JAN 24, 2018 04:30 PM PST

Using CRISPR to Create Stem Cells

WRITTEN BY: Carmen Leitch

Stem cells hold a tremendous amount of research promise. At one time, obtaining them seemed to be a nearly insurmountable challenge, until a process was invented by Gladstone Senior Investigator Shinya Yamanaka, MD, Ph.D. After exposing skin cells to four specific proteins, stem cells will form. Now, investigators at Gladstone have made stem cells from mouse skin cells using another powerful technique - CRISPR gene editing. This method may be a more straightforward tool for some of the many potential applications of stem cells. The findings have been reported in Cell Stem Cell.

A colony of embryonic stem cells / Credit:Wikimedia Commons/ Ryddragyn

"This is a new way to make induced pluripotent stem cells that is fundamentally different from how they've been created before," noted author Sheng Ding, Ph.D., a senior investigator at Gladstone. "At the beginning of the study, we didn't think this would work, but we wanted to at least try to answer the question: can you reprogram a cell just by unlocking a specific location of the genome? And the answer is yes."

Pluripotent stem cells have the ability to become almost any type of cell. As such, they hold a lot of potential uses in the clinic. Conditions like blindness, heart failure, and Parkinson's disease might be treated by these cells, which also have many applications in the laboratory. 

In the Nobel-prize winning finding, transcription factors, which regulate gene expression, turned skin cells into what was named induced pluripotent stem cells (iPSCs). In an update to that work, a chemical cocktail created the necessary changes. In the latest research, stem cells were made from skin cells by using CRISPR to induce changes in gene expression. 

"Having different options to make iPSCs will be useful when scientists encounter challenges or difficulties with one approach," said Ding, who is also a professor of pharmaceutical chemistry at the University of California, San Francisco. "Our approach could lead to a simpler method of creating iPSCs or could be used to directly reprogram skin cells into other cell types, such as heart cells or brain cells."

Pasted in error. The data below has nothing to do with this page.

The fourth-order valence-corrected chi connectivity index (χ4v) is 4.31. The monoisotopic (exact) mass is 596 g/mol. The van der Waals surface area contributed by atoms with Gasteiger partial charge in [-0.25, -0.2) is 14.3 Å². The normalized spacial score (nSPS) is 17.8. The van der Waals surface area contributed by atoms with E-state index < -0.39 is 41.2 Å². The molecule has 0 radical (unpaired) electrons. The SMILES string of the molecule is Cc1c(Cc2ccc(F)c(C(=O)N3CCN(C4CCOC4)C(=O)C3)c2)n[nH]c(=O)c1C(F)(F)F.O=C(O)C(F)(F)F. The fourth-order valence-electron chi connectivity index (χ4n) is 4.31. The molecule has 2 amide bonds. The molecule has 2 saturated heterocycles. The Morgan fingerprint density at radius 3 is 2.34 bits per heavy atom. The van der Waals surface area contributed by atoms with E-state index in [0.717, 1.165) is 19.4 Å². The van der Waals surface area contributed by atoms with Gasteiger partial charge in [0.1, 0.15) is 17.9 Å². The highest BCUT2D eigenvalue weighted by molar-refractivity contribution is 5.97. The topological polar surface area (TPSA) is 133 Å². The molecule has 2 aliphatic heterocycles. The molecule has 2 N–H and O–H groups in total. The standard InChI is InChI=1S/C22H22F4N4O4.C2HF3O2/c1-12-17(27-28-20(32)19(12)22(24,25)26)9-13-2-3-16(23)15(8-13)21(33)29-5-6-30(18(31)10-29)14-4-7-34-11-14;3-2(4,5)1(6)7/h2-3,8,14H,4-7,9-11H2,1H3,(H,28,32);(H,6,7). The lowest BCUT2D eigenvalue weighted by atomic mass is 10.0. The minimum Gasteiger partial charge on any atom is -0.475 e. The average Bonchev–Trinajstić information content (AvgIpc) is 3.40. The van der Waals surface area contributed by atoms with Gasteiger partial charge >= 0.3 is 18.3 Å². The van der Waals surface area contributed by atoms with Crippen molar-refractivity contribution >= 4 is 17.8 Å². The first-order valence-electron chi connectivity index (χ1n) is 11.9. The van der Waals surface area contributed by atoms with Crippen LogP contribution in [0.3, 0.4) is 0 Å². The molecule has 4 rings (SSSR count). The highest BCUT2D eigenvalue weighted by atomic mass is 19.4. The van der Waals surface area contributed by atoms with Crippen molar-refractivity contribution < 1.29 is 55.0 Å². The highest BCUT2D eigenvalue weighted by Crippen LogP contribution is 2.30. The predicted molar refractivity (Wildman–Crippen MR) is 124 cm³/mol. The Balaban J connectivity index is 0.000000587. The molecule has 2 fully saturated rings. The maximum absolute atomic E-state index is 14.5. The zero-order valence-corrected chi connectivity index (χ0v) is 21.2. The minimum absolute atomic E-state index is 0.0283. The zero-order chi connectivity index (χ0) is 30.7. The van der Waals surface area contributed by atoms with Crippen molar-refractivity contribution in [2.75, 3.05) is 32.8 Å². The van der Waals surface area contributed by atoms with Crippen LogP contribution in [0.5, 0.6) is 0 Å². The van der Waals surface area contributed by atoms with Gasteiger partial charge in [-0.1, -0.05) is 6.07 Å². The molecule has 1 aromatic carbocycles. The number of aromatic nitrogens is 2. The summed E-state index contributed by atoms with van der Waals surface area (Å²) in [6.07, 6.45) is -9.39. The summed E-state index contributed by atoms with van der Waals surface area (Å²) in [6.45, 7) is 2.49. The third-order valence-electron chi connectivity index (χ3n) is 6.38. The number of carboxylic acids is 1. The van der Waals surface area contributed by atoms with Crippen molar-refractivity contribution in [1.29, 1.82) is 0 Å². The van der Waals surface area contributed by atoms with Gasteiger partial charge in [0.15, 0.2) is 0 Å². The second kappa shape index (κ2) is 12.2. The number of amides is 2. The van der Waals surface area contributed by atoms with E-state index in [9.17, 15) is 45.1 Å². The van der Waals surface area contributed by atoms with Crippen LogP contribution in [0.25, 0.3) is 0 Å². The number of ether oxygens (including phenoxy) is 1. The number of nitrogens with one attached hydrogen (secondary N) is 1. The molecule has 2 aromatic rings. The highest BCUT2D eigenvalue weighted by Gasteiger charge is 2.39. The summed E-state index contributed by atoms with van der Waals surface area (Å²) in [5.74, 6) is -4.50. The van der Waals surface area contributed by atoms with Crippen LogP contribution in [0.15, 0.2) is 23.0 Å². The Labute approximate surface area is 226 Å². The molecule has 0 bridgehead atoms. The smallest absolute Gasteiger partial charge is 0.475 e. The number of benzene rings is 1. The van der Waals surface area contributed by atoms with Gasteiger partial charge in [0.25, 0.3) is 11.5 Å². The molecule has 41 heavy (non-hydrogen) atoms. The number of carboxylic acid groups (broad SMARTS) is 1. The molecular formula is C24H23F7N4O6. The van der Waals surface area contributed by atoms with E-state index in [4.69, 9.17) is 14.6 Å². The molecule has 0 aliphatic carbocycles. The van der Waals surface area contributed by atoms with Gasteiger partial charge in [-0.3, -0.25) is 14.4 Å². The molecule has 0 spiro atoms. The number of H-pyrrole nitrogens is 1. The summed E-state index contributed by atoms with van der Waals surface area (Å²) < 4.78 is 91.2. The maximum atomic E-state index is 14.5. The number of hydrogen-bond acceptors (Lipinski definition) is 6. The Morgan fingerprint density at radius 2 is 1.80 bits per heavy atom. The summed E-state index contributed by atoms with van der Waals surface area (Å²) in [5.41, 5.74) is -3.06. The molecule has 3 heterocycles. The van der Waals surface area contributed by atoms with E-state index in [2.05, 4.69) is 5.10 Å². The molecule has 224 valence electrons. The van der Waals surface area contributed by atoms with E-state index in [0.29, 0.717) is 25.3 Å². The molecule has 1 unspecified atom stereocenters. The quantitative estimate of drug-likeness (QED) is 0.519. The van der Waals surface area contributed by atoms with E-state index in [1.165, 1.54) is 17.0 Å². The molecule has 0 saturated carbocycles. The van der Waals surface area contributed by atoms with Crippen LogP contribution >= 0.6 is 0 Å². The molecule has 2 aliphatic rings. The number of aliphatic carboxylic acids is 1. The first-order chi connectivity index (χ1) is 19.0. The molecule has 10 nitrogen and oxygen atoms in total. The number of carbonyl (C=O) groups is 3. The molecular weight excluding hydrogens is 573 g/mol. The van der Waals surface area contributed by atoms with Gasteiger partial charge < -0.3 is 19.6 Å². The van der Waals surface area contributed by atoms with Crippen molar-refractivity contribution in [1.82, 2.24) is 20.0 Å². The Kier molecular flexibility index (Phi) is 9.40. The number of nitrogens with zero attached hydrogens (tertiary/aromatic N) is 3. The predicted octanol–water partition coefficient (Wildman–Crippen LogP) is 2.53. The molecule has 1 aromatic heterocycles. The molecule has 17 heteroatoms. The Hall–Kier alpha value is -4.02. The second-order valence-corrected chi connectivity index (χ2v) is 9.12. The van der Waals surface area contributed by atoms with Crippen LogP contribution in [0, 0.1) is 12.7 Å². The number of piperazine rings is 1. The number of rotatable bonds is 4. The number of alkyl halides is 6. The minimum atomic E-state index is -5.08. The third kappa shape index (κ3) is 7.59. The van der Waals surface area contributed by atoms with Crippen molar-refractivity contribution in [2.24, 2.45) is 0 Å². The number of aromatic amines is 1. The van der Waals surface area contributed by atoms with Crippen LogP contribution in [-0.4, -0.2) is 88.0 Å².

For this work, the researchers used CRISPR to target two genes, Sox2 and Oct4. Those genes are known to control the expression of genes related to stem cell development. Through gene editing targeting a single location, they were able to initiate a chain reaction that reprogramed the cells and turn them into iPSCs. This way may be much simpler than altering transcription factors, which can affect hundreds or thousands of genes. 

"The fact that modulating one site is sufficient is very surprising," Ding noted. "Now, we want to understand how this whole process spreads from a single location to the entire genome."

Learn more about the potential clinical applications of stem cells from the video above, featuring Yamanaka.


Sources: AAAS/Eurekalert! Via Gladstone Institutes, Cell Stem Cell

About the Author
  • Experienced research scientist and technical expert with authorships on 28 peer-reviewed publications, traveler to over 60 countries, published photographer and internationally-exhibited painter, volunteer trained in disaster-response, CPR and DV counseling.
You May Also Like
OCT 18, 2019
Cell & Molecular Biology
OCT 18, 2019
How Neutrophils are Involved in Gallstone Formation
Gallstones form in the gallbladder, and can be as tiny as a grain of sand or as big as a golf ball....
OCT 18, 2019
Genetics & Genomics
OCT 18, 2019
Revealing the Epigenetic Patterns That Specific Enzymes Create
Genomic DNA is modified by chemical markers called epigenetic tags, which can change gene expression without altering the underlying genetic code....
OCT 18, 2019
Genetics & Genomics
OCT 18, 2019
Investigating Previously Unmapped Regions of the Human Genome
Researchers have used cutting edge imaging tools to map a region of the human genome that has not been well-described....
OCT 18, 2019
Neuroscience
OCT 18, 2019
Neuroscientists create a stunning digital map of 1,000 neurons
Two years ago, Dr. Jayaram Chandrashekar and his colleagues at the Howard Hughes Medical Institute's Janelia Research Campus sought out to map the mouse brain as intricately as possible. Now,...
OCT 18, 2019
Neuroscience
OCT 18, 2019
Alzheimer's to be Diagnosed from Pupil Dilation
Researchers from the University of California have found a low-cost, non-invasive method to aid in diagnosing Alzheimer’s Disease (AD) before cogniti...
OCT 18, 2019
Genetics & Genomics
OCT 18, 2019
A DNA 'Stitch' as a Therapy for Duchenne Muscular Dystrophy
DMD is a genetic disorder that causes degeneration in muscles. Now there may be a treatment for as many as 47% of patients....
Loading Comments...